The Guardian has published an intriguing profile on Qassem Suleimani, an Iranian general with unchallenged power over Iraqi politics. Martin Chulov writes:
Silver-haired, slight and with a perennial serene smile, Suleimani comes across as the most unlikely of warlords. Those who met him during the one time he traveled to Baghdad at the height of the 2006 sectarian conflict say he walked around the compounds of his two key hosts without bodyguards. The Americans did not know he had been in the capital until he was back in Iran and were deeply unhappy to learn that their arch enemy had been among them.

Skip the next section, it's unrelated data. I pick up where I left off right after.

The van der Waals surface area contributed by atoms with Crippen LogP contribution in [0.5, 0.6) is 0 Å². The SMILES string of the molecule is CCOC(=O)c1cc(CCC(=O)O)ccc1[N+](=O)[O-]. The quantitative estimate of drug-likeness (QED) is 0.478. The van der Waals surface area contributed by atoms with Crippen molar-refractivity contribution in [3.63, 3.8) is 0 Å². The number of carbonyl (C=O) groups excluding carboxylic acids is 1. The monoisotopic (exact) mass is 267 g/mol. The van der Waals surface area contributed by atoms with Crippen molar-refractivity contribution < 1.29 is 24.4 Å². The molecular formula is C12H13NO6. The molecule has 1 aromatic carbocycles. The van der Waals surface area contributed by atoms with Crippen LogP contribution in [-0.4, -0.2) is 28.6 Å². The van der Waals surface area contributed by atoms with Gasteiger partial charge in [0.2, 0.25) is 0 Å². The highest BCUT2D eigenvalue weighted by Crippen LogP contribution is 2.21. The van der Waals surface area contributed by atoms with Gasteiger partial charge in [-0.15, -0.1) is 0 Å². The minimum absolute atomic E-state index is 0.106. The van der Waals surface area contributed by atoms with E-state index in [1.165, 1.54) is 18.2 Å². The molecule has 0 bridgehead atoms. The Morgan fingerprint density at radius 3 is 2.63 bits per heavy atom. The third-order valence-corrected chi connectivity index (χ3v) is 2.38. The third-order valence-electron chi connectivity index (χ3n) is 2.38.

"He is indeed like Keyser Söze," said a senior US official this week – in reference to the legendary villain in the The Usual Suspects, whose ruthlessness and influence terrified everyone. "Nobody knew who he was and this guy's the same. He is everywhere, but nowhere."
The details of American military officials bowing to Suleimani and one of Iraq's deputy prime ministers comparing him to an angel are pretty Hollywood indeed. We smell a new Martin Scorsese script.
This article is from the archive of our partner The Wire.
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